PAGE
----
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This week the Music Box presents the British crime trilogy Red Riding, with a $21 pass good for all three movies. Our new issue includes a long review of the trilogy and individual write-ups of Red Riding: 1974, Red Riding: 1980, and Red Riding: 1983.
The European Union Film Festival continues this week, and we have capsule reviews of six features: Bluebeard, Cell 211, The Collectress, Father of My Children, Harlan: In the Shadow of Jew Suss, and Katanga Business. See also last week's long review of the Romanian feature The Other Irene, which screens this week as part of the festival.
Other new movies reviewed this week include Don Argott's The Art of the Steal, about the political battle over the art collection of pharmaceutical baron Albert C. Barnes; Green Zone, the latest thriller from Bourne collaborators Matt Damon and Paul Greengrass; Our Family Wedding, a romantic comedy by Rick Famuyiwa (Brown Sugar); Remember Me, with Twilight heartthrob Robert Pattinson; Films by Lynne Sachs, a pair of shorts that deal with "family, history and oblivion"; and The Yellow Handkerchief, adapted from a short story by Pete Hamill.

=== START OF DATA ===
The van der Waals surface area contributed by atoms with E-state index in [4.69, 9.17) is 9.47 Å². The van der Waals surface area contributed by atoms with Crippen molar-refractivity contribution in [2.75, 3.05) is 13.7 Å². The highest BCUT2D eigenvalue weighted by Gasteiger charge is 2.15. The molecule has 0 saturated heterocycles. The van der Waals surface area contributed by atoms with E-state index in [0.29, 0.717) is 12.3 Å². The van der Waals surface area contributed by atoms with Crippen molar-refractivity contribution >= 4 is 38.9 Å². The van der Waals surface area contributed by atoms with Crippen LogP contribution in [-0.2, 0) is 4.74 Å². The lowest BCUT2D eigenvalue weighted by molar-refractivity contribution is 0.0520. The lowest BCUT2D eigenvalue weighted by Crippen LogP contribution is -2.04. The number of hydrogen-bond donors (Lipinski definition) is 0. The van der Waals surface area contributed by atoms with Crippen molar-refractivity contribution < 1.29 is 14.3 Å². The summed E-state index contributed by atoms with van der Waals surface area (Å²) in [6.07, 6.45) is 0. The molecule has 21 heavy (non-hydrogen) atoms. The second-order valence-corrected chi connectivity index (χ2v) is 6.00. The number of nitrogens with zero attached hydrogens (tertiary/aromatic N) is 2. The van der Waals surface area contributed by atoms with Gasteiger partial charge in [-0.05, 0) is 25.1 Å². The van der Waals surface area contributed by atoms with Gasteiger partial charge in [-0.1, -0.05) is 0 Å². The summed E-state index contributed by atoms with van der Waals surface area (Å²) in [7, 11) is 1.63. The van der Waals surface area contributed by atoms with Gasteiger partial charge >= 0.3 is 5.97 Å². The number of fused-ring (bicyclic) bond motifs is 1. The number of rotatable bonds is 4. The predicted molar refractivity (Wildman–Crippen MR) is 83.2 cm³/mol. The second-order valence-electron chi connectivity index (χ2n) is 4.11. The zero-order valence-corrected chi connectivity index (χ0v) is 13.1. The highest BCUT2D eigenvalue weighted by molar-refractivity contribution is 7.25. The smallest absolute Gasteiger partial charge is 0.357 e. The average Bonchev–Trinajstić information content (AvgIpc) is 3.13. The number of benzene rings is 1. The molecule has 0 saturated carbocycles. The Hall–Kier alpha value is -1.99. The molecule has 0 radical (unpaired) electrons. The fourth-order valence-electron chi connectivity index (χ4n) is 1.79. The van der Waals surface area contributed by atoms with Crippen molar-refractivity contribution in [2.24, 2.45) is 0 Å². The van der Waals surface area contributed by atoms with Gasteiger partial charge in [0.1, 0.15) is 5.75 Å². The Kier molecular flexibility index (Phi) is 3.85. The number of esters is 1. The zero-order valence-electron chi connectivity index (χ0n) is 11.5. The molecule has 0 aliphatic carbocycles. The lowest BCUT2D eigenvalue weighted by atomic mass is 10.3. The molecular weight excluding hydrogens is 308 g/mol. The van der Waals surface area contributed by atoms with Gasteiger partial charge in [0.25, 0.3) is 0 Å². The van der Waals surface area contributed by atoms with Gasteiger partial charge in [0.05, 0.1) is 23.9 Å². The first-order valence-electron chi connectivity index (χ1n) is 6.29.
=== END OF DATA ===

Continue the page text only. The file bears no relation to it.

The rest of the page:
Among this week's best repertory offerings: Fritz Lang's The Big Heat, screening Saturday and Sunday morning at Music Box (not midnight, as listed in the paper—sorry!); Rian Johnson's Brick, screening Saturday at midnight as part of the Facets Night School series;
Judith Malina's Shirley Clarke's The Connection, showing Friday night at University of Chicago Film Studies Center; Bela Tarr's The Man From London, showing all week at Facets Cinematheque; George Cukor's remake of A Star Is Born, starring James Mason and Judy Garland and screening Tuesday night at Film Center; and Walter Hill's street-gang classic The Warriors, screening Friday and Saturday at midnight at Music Box.